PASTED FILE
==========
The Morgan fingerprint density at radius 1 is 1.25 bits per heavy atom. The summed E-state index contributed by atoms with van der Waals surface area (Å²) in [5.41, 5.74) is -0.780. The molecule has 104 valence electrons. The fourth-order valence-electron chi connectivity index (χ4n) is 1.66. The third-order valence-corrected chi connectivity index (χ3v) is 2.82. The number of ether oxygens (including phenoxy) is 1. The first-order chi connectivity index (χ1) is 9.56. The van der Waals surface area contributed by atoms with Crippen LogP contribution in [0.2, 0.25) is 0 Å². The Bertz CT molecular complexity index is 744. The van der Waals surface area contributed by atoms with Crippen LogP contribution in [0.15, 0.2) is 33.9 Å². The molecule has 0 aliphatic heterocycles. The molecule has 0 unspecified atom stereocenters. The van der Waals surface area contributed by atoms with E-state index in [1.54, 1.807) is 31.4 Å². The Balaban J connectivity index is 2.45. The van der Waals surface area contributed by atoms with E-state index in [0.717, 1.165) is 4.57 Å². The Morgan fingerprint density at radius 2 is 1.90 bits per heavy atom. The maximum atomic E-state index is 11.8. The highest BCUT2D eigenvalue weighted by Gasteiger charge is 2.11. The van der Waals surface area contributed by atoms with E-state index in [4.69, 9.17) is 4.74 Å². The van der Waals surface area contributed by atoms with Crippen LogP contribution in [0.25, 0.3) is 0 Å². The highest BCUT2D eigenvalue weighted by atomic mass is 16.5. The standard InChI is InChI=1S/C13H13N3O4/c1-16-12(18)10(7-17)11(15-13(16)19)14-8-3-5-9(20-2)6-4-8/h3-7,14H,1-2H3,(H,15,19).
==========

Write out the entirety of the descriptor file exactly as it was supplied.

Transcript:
The Morgan fingerprint density at radius 1 is 1.25 bits per heavy atom. The summed E-state index contributed by atoms with van der Waals surface area (Å²) in [5.41, 5.74) is -0.780. The molecule has 104 valence electrons. The fourth-order valence-electron chi connectivity index (χ4n) is 1.66. The third-order valence-corrected chi connectivity index (χ3v) is 2.82. The number of ether oxygens (including phenoxy) is 1. The first-order chi connectivity index (χ1) is 9.56. The van der Waals surface area contributed by atoms with Crippen LogP contribution in [0.2, 0.25) is 0 Å². The Bertz CT molecular complexity index is 744. The van der Waals surface area contributed by atoms with Crippen LogP contribution in [0.15, 0.2) is 33.9 Å². The molecule has 0 aliphatic heterocycles. The molecule has 0 unspecified atom stereocenters. The van der Waals surface area contributed by atoms with E-state index in [1.54, 1.807) is 31.4 Å². The Balaban J connectivity index is 2.45. The van der Waals surface area contributed by atoms with E-state index in [0.717, 1.165) is 4.57 Å². The Morgan fingerprint density at radius 2 is 1.90 bits per heavy atom. The maximum atomic E-state index is 11.8. The highest BCUT2D eigenvalue weighted by Gasteiger charge is 2.11. The van der Waals surface area contributed by atoms with E-state index in [4.69, 9.17) is 4.74 Å². The van der Waals surface area contributed by atoms with Crippen LogP contribution in [0.25, 0.3) is 0 Å². The highest BCUT2D eigenvalue weighted by atomic mass is 16.5. The standard InChI is InChI=1S/C13H13N3O4/c1-16-12(18)10(7-17)11(15-13(16)19)14-8-3-5-9(20-2)6-4-8/h3-7,14H,1-2H3,(H,15,19).